When Fran met Bruce Lindahl, he didn’t seem like a monster. Today, more than 40 years later, she considers herself lucky to be alive.She was 15 and Lindahl was in his early twenties when he first invited Fran and her friends over to his apartment in Lisle, Illinois, she recalled to The Daily Beast. He would buy alcohol for the girls and host parties at his place with his live-in girlfriend.He initially seemed like a “wonderful person,” according to Fran, whose last name is being withheld at her request. (The Daily Beast does not name survivors of sexual violence without their consent.) He took her ice skating or to the movies, and even earned the trust of Fran’s mother, who allowed him to be the adult driver in the passenger seat when she only had her learner’s permit. Perhaps most of all, he was charming, she said.Now, police say Lindahl—who has been dead since the 1980s—could easily prove to be a serial killer.Is a Serial-Killer Gang Murdering Young Men Across the U.S.?On Jan. 13, police detectives in Lisle, a Chicago suburb, announced that thanks to advanced DNA forensics they were able to tie Bruce Lindahl to the murder of Pamela Maurer of Woodridge, who was found strangled on the side of a road in 1976. Mauer, who was just 16 at the time, decided to walk to a nearby store to buy a Coke that night. Police found her body the next morning. Perhaps most disturbing about the latest developments in the case: The lead detective, Chris Loudon, suggested DNA evidence could eventually tie Lindahl to dozens of other victims of violent crimes ranging from rape to murder.“If Bruce wouldn’t have accidentally killed himself, the death toll would have likely been astronomical,” Loudon told The Daily Beast, adding that he would “bet his entire paycheck” Lindahl was responsible for at least nine murders—and may be linked to 12. And with at least 25 tips coming in daily, Loudon said, he believed that number could grow. He and fellow officers have leaned on some of the same techniques that were at least partially responsible for the capture of the suspected Golden State Killer, Joseph James DeAngelo, in 2018. Through DNA databases from popular services like 23andMe, a composite sketch was created. It bore a striking resemblance to Lindahl.Lindahl often had run-ins with the law, and investigators had suspected him in a number of heinous crimes prior to his death in 1981. He was charged with kidnapping and raping a woman named Debra Colliander in 1980, but the case fell apart when the victim went missing two weeks before she was set to testify. Her body was discovered in 1982.By then, Lindahl was dead, having been found in an apartment in the nearby Chicago suburb of Naperville, draped over 18-year-old Charles Huber. Detectives concluded Lindahl accidentally severed his own femoral artery while stabbing the young man 28 times with a six-inch kitchen knife.But Fran knew Lindahl was capable of wanton brutality and violence before police did.When she was still a teenager, Lindahl invited her over for drinks early one morning, which had become a regular occurrence by then. When Fran arrived, she recalled, he had her favorite—a scotch on the rocks—ready for her. But after just a couple of sips, she said, she dropped the drink, lost control of her motor functions, and went limp.Lindahl proceeded to attack her, she said, stripping her of her clothes, taking photographs of her in various poses, and raping her. She recalled the assault continuing until she grew “very, very sick.”She said she asked Lindahl to take her to a nearby hospital and that he refused, insisting she was OK. Instead, Fran remembered Lindahl going so far as to take some of her friends skiing that same day. She spent the day trying to sleep in the back of his car.Despite the assault, Fran added, she didn’t feel comfortable completely distancing herself from Lindahl, and their relationship—abusive and violent though it was—would continue for a few more years. “When Bruce said jump, I said, ‘How high?’” she said.At the time, and perhaps even today, Fran says, she felt responsible for what happened to her. Although she was just a teenager, she described some sexual encounters with Lindahl that were “consensual” in her mind.She didn’t tell any of her friends or family. Not only did she worry about being believed, she felt that Lindahl would do “something terrible” to her.Fran recalled another night when Lindahl insisted she come over to his place. When she arrived, Lindahl’s girlfriend was sleeping in the next room. He then forced Fran to perform oral sex on him and demanded she sneak out the window when he was finished, she recalled.“I thought if I screamed, he would hurt me,” she said. Fran still remembers the last time she saw Lindahl, too.She was 18 and had taken a job that required her to work the graveyard shift. That meant she almost never saw Lindahl anymore. She thought she had escaped him, or perhaps that he had moved on to other women.Until one morning, when she passed Lindahl’s car on the way home from work. Lindahl must have been waiting for her; he followed her back to her house.She pleaded with Lindahl that she was tired from work and needed sleep, but he ignored her and followed her into the house, she said. When he grabbed the family Polaroid camera and followed her upstairs, she feared the worst.To this day, Fran isn’t entirely sure how she convinced Lindahl to leave that morning. But she was able to coax him out of the house and escape unharmed.Learning of his death was the only way out of being haunted by him.“I was thrilled,” she said, recalling relief washing over her when she saw him on local news.Fran never allowed Lindahl to define her life. She started a family and worked hard; years would go by without her thinking about the man. But she never stopped worrying about Lindahl’s girlfriend, she said.Years after Lindahl died, she thought she ran into her in a Chicago suburb. When Fran asked if she was who she thought she was, the woman denied it and turned white. She was living under a different name than Fran remembered, she said. “I always worried that maybe she didn’t know Bruce was dead,” she said. “That maybe she was living her life in hiding.”Over the years, Fran has grappled with guilt and wondered if she should have spoken up sooner. But when she saw the news of his being tied to so many other grisly crimes, she realized how close she may have come to becoming one of Lindahl’s alleged murder victims herself.She said she doesn’t feel brave or courageous telling her story. But after reading pleas from detectives in media reports, she felt the need to come forward. “I always felt like everything was my fault. I guess I’ve always been that way,” she said. She subsequently reached out to police and was interviewed by Detective Loudon. Still, Fran added, she couldn’t help suspecting that keeping her head down saved her at a time when perpetrators of sexual violence were even less likely to be prosecuted than they are today.“Somehow, I always knew to be afraid,” she said. “I feel lucky I kept my mouth shut.”Read more at The Daily Beast.Got a tip? Send it to The Daily Beast hereGet our top stories in your inbox every day. Sign up now!Daily Beast Membership: Beast Inside goes deeper on the stories that matter to you. Learn more.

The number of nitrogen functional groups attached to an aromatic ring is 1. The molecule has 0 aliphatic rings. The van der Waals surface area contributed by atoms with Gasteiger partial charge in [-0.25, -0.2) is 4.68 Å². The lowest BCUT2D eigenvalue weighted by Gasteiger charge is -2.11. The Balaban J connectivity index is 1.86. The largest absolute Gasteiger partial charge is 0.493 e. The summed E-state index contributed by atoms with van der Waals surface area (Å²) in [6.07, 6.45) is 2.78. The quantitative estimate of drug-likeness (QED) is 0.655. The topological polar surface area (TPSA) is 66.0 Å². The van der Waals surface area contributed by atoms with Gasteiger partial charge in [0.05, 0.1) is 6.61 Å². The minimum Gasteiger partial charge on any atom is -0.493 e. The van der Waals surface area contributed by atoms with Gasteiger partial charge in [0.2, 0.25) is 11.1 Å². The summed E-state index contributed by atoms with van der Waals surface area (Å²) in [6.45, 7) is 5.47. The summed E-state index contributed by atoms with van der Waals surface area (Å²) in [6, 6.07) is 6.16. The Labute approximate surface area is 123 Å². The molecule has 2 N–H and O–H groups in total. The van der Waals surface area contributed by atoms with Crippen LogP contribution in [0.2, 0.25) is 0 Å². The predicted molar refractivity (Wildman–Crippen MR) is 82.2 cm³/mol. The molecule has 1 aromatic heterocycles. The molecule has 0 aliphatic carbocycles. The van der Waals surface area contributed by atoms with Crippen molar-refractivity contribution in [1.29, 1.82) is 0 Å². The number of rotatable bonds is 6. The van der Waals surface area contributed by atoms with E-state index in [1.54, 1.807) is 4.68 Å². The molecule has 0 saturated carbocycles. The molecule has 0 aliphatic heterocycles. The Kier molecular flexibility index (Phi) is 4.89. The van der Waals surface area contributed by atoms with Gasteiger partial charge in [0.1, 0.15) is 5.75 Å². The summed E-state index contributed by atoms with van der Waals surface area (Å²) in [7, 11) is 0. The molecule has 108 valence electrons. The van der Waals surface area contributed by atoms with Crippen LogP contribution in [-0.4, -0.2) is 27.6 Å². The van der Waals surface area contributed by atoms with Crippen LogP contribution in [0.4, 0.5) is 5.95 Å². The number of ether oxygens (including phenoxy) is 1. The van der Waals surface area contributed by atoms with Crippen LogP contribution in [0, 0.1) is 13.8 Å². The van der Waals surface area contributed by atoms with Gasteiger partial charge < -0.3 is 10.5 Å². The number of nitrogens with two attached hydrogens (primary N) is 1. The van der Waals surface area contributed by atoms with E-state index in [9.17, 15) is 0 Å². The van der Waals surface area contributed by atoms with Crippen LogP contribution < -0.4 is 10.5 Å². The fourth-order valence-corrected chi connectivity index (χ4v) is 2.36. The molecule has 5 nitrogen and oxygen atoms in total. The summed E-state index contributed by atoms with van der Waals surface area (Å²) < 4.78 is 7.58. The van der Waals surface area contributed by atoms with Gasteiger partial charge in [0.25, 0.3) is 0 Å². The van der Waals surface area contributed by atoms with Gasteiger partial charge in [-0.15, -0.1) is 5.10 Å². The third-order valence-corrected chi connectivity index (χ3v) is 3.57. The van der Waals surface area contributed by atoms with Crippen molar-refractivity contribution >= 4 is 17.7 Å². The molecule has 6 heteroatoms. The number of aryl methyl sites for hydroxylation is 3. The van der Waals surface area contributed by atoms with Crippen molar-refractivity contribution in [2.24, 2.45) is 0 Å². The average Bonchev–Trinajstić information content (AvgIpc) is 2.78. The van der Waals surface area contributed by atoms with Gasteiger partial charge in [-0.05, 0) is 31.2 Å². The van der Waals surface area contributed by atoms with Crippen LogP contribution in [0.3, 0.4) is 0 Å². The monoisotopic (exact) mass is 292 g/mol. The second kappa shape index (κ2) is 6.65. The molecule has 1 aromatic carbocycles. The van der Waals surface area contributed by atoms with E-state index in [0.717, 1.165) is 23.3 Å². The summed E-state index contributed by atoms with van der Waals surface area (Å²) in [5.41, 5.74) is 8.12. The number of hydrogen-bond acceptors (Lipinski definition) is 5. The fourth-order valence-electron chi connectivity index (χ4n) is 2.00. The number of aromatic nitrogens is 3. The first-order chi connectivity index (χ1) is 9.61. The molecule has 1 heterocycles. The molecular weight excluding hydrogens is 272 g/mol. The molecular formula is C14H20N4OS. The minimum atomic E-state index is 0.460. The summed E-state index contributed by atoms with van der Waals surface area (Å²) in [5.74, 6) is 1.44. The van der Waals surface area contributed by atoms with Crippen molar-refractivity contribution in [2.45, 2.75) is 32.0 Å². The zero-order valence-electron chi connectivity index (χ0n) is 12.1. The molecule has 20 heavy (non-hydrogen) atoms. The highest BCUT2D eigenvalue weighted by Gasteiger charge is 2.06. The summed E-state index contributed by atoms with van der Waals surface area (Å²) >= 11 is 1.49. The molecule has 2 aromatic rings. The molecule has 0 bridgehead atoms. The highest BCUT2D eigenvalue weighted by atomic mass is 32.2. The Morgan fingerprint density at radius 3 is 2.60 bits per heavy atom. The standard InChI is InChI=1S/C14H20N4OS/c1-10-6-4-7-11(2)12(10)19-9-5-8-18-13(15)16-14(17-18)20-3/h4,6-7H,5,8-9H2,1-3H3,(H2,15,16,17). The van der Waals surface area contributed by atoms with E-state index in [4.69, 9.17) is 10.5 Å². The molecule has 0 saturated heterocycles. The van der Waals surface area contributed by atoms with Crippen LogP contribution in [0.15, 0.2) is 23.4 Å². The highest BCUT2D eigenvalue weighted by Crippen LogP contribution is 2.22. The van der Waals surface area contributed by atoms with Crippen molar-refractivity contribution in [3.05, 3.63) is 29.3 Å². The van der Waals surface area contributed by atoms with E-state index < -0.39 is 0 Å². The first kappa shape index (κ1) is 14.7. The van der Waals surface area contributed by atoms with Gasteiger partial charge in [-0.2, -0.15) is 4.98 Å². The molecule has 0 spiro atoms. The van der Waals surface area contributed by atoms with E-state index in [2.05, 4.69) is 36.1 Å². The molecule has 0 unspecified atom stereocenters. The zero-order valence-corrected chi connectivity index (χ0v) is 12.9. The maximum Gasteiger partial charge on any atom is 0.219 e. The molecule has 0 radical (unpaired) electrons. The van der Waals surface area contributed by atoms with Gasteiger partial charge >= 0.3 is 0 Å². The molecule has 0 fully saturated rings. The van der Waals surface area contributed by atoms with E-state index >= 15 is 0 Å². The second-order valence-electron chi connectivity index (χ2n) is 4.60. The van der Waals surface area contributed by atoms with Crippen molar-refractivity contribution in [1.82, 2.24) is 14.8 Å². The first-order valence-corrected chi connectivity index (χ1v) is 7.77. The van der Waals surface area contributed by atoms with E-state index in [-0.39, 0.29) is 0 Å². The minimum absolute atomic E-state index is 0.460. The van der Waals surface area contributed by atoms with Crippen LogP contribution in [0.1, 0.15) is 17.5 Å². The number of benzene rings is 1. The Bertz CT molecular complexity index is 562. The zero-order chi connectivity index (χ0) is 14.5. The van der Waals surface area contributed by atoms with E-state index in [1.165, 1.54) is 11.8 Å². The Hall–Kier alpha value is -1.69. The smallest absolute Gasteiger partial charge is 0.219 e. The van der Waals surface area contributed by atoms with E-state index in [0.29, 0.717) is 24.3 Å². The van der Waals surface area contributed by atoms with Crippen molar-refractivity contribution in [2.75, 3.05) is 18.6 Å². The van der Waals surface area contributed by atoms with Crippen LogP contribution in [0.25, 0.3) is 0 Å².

Fox & Friends host Brian Kilmeade's latest advice applies in more places than one.On Sunday, The New York Times reported former National Security Adviser John Bolton's forthcoming book claimed President Trump wanted to withhold aid from Ukraine until it promised to investigate former Vice President Joe Biden. But instead of considering that as a major addition to the impeachment case against Trump, Kilmeade considered it to be proof that Trump "has to do a better job vetting his staff."In a Monday discussion about the book, Kilmeade brought up the recording reportedly from Rudy Giuliani associate Igor Fruman that seemingly shows Trump telling Fruman and fellow associate Lev Parnas to "take out" former U.S. Ambassador to Ukraine Marie Yovanovitch. "One thing the president should take from this, between the Lev and the Igor tapes that are now out," Kilmeade said, is that Trump has "gotta do a better job vetting his staff."> Brian Kilmeade's takeaway from the Bolton news is that the president "has to do a better job vetting his staff."> > Before joining the White House, Bolton spent a decade as Kilmeade's Fox colleague. pic.twitter.com/BxG86GgMEv> > — Matthew Gertz (@MattGertz) January 27, 2020There's a heavy dose of irony in Kilmeade's statement, seeing as before Bolton was in the Trump administration, he spent a decade as a Fox News contributor.More stories from theweek.com John Bolton just vindicated Nancy Pelosi Mike Pompeo is a disgrace It's 2020 and women are exhausted
(Bloomberg) -- Justin Trudeau’s top diplomat said Canada will keep pressing Cuba to help resolve Venezuela’s political crisis.Foreign Minister Francois-Philippe Champagne made the pledge Monday alongside Juan Guaido, the Venezuelan opposition leader seeking to oust President Nicolas Maduro. His comments come more than a year after the Canadian government began playing an activist role in the effort to help break Maduro’s grip on power.During a press conference in Ottawa, Champagne highlighted the increasingly dire conditions that are expected to drive as many as six million people out of the oil-rich South American nation by the end of the year.“Obviously we will be engaging with Cuba,” he told reporters at the foreign ministry. “The solution needs to come from the region, so we will work with the region.”U.S. President Donald Trump accuses the communist government in Havana of propping up Maduro and has been steadily tightening sanctions on the Caribbean island nation. Canada has taken a different tack, holding three rounds of high-level, face-to-face talks with Cuba last year.Guaido, speaking in Spanish, said it’s “no secret” Cuba is providing both ideological and intelligence support for Maduro, whose predecessor Hugo Chavez was mentored by Fidel Castro. The opposition leader, who defied a travel ban in hopes of rekindling international support, offered cautious praise for the attempt to bring Havana onside.“We believe that Canada’s efforts with different countries, including Cuba, are very positive in trying to find a solution,” Guaido said.A top Cuban official said in April that his government was willing to help negotiate a peaceful end to the political crisis -- so long as Maduro requested it. The Cuban embassy in Ottawa didn’t immediately respond to a request for comment Monday.“Our objective remains the restoration of democracy and human rights in Venezuela through early elections, which should be free and fair under international observation,” Champagne said.Guaido, who was blocked from entering the Caracas legislature earlier this year in a move that allowed a Maduro loyalist to be chosen as leader in his place, stressed the need for a local solution to his country’s crisis.“It’s Venezuelans who must decide the future of Venezuela,” said Guaido, who was scheduled to hold a private meeting with Trudeau later Monday.To contact the reporter on this story: Stephen Wicary in Ottawa at firstname.lastname@example.orgTo contact the editors responsible for this story: Theophilos Argitis at email@example.com, Chris Fournier, Stephen WicaryFor more articles like this, please visit us at bloomberg.comSubscribe now to stay ahead with the most trusted business news source.©2020 Bloomberg L.P.